Perry Mason, a Corrupt Nation Turns Its Not Easily Entertained Eyes to You


I grew up on Perry Mason, viewing the show with my parents virtually every Saturday night up until I was old enough to go out and create my own trouble. Until then, I enjoyed watching the virtuoso attorney leisurely handle the one case he had per week. I mean, that burly barrister was hands-on.  He’d drive around LA and its environs half the night sleuthing, make house calls galore, and be in the office the next morning alert and ready to go. Most importantly, however, he used his prodigious mind to solve each and every case in a bang-bang third act confession, all the loose ends neatly wrapped-up — ta da!

One of the pundits covering the Impeachment Inquiry evoked that great lawyer’s name, warned us not to expect the proceedings to be “Perry Mason.”  Indeed, after the first “episode” featuring Taylor and Kent, media critics complained that the proceedings lacked “pizzazz.”  No way the American public whose attention spans have been decimated by fast cut editing, screen memes, multi-tasking, and herky jerky gifs could ever focus on a series of uninspiring factual questions.

Nevertheless, Devin Nunes, who, I understand, is suing a cow, has likened at various times the proceedings to an actor’s audition, a circus, and a crusade. To be truthful, he and his shirtsleeve henchmen Jim Jordan have been the most animated performers, especially Jordan who rat-a-tats details of debunked conspiracy theories like a carnival barker, and when finished, exudes the smug, self-congratulatory demeanor of  an overconfident high school debater. Every melodrama needs a villain to hate, and from my admittedly left-of-center perspective, I find the two to be, well, for lack of a better word, deplorable.  Boo!  Hiss!

Despite Nunes’ contention that the Inquiry is tanking ratings-wise,[1] I found Tuesday’s and Wednesday’s broadcasts to be fascinating. I especially enjoyed Democratic Counsel David Goldman’s questioning of Timothy Morrison, who appeared beyond uncomfortable as he continually looked left at his lawyer to make sure what he was saying wouldn’t result in a perjury indictment. Watching him squirm, his eyes darting as if he expected some predator to swallow him at any moment, reminded me of what great literature often depicts: consistently telling the straight truth is preferable to prevarication. [2]  What a difference in demeanor between him and William Taylor, who calmly looked his questioners in the eye, answered their inquiries, and actually smiled while being assailed.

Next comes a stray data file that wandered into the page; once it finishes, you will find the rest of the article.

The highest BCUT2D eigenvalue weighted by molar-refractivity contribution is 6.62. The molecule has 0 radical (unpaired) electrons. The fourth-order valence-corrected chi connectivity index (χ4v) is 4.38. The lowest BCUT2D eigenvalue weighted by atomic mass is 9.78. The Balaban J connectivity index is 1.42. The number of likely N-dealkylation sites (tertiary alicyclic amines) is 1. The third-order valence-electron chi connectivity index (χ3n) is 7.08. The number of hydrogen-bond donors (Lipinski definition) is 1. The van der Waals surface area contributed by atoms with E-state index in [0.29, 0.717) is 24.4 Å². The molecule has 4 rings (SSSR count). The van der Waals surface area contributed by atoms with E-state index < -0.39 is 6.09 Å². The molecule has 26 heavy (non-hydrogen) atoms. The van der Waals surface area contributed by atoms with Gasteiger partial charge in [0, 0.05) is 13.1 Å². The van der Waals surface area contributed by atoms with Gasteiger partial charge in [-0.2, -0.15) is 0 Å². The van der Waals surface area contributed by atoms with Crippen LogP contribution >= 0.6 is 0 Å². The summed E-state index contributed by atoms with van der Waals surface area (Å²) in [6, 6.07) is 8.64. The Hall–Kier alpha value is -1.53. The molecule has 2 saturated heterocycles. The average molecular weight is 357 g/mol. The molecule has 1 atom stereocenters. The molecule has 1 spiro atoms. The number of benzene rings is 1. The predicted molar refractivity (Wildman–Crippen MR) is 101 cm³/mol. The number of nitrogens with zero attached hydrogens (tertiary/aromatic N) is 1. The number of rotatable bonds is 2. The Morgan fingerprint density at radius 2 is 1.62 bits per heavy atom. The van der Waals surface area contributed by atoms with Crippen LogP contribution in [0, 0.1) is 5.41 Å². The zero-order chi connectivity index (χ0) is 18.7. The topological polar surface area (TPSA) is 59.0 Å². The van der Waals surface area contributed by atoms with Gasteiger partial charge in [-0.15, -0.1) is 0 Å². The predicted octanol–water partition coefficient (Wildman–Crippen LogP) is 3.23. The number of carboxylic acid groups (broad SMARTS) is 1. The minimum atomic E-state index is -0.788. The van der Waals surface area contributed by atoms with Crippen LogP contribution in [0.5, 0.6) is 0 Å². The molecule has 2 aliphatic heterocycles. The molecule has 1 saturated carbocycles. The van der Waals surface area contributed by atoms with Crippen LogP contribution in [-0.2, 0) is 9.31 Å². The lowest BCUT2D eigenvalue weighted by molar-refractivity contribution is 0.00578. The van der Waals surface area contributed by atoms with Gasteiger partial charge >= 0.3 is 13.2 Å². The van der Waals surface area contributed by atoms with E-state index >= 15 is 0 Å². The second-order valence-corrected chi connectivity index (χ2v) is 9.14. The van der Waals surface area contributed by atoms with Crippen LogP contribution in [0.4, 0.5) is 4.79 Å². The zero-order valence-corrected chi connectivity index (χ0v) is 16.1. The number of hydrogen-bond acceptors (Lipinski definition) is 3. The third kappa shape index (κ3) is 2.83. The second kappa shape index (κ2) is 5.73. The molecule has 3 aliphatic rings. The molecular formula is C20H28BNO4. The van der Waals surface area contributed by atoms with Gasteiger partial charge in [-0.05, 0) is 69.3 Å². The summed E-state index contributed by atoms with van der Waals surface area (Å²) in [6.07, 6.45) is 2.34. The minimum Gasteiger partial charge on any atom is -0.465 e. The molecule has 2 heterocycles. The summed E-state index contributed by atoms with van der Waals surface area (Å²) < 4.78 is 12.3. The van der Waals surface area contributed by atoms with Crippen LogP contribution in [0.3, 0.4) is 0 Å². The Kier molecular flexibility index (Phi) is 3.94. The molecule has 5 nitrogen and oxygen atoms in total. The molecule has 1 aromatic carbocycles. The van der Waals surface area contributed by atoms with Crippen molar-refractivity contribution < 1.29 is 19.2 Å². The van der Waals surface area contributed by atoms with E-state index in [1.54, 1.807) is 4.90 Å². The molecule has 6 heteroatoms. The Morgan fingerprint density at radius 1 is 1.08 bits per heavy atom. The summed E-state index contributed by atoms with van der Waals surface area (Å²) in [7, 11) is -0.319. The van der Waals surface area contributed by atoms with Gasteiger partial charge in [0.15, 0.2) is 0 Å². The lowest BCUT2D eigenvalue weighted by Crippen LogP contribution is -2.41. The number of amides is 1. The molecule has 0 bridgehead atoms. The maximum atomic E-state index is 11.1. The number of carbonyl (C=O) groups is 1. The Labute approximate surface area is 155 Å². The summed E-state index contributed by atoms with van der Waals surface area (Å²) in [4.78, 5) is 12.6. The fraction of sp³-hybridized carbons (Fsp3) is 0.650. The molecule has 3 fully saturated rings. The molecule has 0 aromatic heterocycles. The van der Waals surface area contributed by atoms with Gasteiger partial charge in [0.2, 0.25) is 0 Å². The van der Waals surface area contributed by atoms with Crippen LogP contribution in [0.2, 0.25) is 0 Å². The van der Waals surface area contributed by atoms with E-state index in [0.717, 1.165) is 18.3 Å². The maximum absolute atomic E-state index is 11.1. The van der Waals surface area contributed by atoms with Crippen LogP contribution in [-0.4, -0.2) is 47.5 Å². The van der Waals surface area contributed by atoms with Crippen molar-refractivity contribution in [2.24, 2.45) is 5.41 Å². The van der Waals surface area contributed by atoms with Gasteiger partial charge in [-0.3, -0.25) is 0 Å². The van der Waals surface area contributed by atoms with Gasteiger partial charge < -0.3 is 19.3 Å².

Wednesday’s NY Times morning teaser posited three possibilities for Ambassador Gordon Sondland’s testimony.  He could lie, plead the Fifth, or fess up. As it turns out, the episode might have been billed as The Monster Bus Show, as Ambassador Sondland flattened the upper echelon of the Trump Administration, including Mick Mulvaney, Rick Perry, Mike Pompeo, Mike Pence, and that Master of Reality Television himself, Donald J Trump, who before leaving for wherever on his helicopter read from a piece of paper: “I don’t know him very well.  I have not spoken with him much.  This is not a man I know well.  He seems like a nice guy though.”

C’mon, Donald, learn your lines.  It’s so much more realistic.

For his part, at least at the beginning of the festivities, Sondland seemed calm – some have used the adjective debonair – perhaps secure in having decided to tell the truth and knowing he has millions of dollars at his disposal for securing topnotch legal counsel.

Of course, it would have been more dramatic if Trump burst into the chamber, fell to his knees, and blurted out a tearful confession like the murderers on Perry Mason.

At the end of each episode, Perry, his detective Paul Drake, and secretary Della Street huddle to explain how the case was solved.  How fun would it be to  peek in on Adam Schiff, David Goldman, and Nancy Pelosi connecting the dots in the Speaker’s office after today’s testimony

But, like I said, this is reality television, not an adaption of an Erle Stanley Gardner courtroom drama. That doesn’t mean, however, that the action necessarily lacks interest, especially given the stakes.

[1] From what I understand, television ratings don’t take into account streaming, which I suspect is how most of us viewers are accessing the proceedings.

[2] Compare Hester Prynne to Arthur Dimmesdale and Roger Chillingworth.

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